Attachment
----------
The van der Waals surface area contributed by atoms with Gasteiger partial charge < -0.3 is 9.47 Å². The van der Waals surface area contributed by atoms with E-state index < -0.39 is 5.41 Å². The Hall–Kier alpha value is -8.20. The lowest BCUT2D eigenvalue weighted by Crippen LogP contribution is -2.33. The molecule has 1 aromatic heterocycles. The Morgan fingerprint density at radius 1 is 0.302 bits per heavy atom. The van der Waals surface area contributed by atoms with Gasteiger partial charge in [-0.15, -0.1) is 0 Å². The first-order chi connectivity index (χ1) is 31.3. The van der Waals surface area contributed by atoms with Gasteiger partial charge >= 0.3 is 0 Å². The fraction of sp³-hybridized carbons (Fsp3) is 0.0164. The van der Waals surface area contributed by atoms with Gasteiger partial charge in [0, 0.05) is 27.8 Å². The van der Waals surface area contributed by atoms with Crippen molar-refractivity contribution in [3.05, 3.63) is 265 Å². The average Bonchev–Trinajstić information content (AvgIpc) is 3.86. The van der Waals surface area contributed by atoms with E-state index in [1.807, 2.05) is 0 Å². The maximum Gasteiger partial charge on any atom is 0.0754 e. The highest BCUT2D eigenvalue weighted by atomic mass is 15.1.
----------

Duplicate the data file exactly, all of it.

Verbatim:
The van der Waals surface area contributed by atoms with Gasteiger partial charge < -0.3 is 9.47 Å². The van der Waals surface area contributed by atoms with E-state index < -0.39 is 5.41 Å². The Hall–Kier alpha value is -8.20. The lowest BCUT2D eigenvalue weighted by Crippen LogP contribution is -2.33. The molecule has 1 aromatic heterocycles. The Morgan fingerprint density at radius 1 is 0.302 bits per heavy atom. The van der Waals surface area contributed by atoms with Gasteiger partial charge in [-0.15, -0.1) is 0 Å². The first-order chi connectivity index (χ1) is 31.3. The van der Waals surface area contributed by atoms with Gasteiger partial charge >= 0.3 is 0 Å². The fraction of sp³-hybridized carbons (Fsp3) is 0.0164. The van der Waals surface area contributed by atoms with Gasteiger partial charge in [0, 0.05) is 27.8 Å². The van der Waals surface area contributed by atoms with Crippen molar-refractivity contribution in [3.05, 3.63) is 265 Å². The average Bonchev–Trinajstić information content (AvgIpc) is 3.86. The van der Waals surface area contributed by atoms with E-state index in [1.807, 2.05) is 0 Å². The maximum Gasteiger partial charge on any atom is 0.0754 e. The highest BCUT2D eigenvalue weighted by atomic mass is 15.1.